Alan Brochstein shares several tips for evaluating stocks in correction
The stock market has recently moved to levels not seen since 2007. While it has increased a lot from the lows set in early 2009, it hasn’t gone anywhere over the past five years. With the “breakout,” investors who have been on the sidelines and are looking to add exposure may look to play “catch up,” refusing to “pay up.” Unfortunately, this can be a recipe for disaster, as often there is a reason the stocks are down.
If you are going to try to buy stocks that have corrected (declined by 10% or more from their recent high), I believe you can improve your chances of not buying a “falling knife” by focusing on a few technical, fundamental and valuation checks. With this in mind, I designed a screen using Baseline to find some stocks that have gone down as the market has rallied since June but that might be worth investigating further. Here are the parameters I used:
- Member of the Russell 3000 Index
- Market Cap > $500mm
- 3-Month Price Return < -10%
- 12-Month Price Return > 21%
- Price < 90% of 52-week High (down more than 10%)
- Price > 110% of 52-Week Low
- Price < 200% of 52-Week Low
- 2012 Earnings Estimate Revisions – Past 3 Months > -6%
The first two parameters define our universe. The next two restrict it to stocks that have declined over the past three months but that are up as much as the market over the past year. This is our first “protection.” The stocks are performing at least as well as the market over the past year. The next two look at the price relative to the 52-week low. On the one hand, we don’t want it to be too close, as often stocks moving to new 52-week lows bring in sellers who throw in the towel. On the other hand, being too far away creates potential price risk, so we are keeping it to stocks that have no more than doubled.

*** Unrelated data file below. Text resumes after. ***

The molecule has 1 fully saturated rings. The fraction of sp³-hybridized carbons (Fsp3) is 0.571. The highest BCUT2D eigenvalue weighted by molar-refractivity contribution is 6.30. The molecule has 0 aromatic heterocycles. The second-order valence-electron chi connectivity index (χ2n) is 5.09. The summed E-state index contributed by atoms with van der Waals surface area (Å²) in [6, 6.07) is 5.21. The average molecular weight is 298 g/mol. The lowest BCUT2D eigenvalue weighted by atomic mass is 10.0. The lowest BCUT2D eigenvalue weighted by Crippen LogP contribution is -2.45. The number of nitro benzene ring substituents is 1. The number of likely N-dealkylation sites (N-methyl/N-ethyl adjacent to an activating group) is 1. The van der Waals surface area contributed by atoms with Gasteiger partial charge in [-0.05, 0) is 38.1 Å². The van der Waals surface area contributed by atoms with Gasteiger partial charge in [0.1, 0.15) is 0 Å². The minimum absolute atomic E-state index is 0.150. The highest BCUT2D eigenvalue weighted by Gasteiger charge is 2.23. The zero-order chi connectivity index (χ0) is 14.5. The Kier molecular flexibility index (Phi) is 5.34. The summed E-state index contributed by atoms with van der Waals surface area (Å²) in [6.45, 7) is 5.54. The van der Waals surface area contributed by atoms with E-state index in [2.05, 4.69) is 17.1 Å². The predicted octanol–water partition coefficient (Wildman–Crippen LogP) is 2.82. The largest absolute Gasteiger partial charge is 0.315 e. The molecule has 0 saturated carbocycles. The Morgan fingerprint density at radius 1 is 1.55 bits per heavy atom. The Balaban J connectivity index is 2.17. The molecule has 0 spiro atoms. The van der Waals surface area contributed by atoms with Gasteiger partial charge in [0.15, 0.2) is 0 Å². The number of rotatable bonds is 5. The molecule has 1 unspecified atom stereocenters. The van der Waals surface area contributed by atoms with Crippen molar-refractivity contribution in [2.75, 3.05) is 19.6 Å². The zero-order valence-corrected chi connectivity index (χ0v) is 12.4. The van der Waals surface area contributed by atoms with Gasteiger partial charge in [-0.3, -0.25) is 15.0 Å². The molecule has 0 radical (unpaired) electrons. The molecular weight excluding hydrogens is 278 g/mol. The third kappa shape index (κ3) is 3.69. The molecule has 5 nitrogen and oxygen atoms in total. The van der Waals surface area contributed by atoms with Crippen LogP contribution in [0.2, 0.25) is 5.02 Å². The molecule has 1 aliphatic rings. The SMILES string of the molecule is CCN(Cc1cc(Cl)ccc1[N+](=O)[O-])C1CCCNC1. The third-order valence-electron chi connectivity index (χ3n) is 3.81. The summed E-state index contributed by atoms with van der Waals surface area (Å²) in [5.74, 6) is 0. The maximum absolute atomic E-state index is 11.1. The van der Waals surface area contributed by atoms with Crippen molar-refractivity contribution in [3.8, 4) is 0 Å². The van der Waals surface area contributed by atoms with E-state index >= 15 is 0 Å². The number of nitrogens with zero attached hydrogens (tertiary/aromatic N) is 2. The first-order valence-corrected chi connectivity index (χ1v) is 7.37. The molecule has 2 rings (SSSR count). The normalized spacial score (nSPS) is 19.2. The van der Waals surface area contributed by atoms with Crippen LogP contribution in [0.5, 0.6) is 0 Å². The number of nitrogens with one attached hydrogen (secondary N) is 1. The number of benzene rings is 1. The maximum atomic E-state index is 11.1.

All of the rules we are using for the screen so far are technical and based on price. The last one is a fundamental check: The screen allows some reduction in earnings estimates, but limits it to just 6% over the past three months. Recall that the stocks are down at least 10% over the past three months, so this rule forces the price decline to be greater than the reduction in earnings. In case it’s not clear, an example of this rule would be that if a stock was supposed to earn $1 this year three months ago, then today’s consensus estimate must be greater than $0.94.
The screen resulted in 8 companies that met the criteria:
Now, before I go on, please remember that these aren’t recommendations. This is an exercise to perhaps identify some stocks to study further, but it’s also a learning experience to help you think about your own investment process.
The stocks are sorted by price change over the past three months. While the S&P 500 has increased by 9%, some of these double-digit decliners have lost over a quarter of their value. I have included some additional information. In terms of an additional technical indicator, note that I shaded the price of Star Scientific (STSI) in red due to it being below $5 per share. This is a quick reminder that things haven’t exactly gone so well for this smokeless tobacco company over a longer time-frame.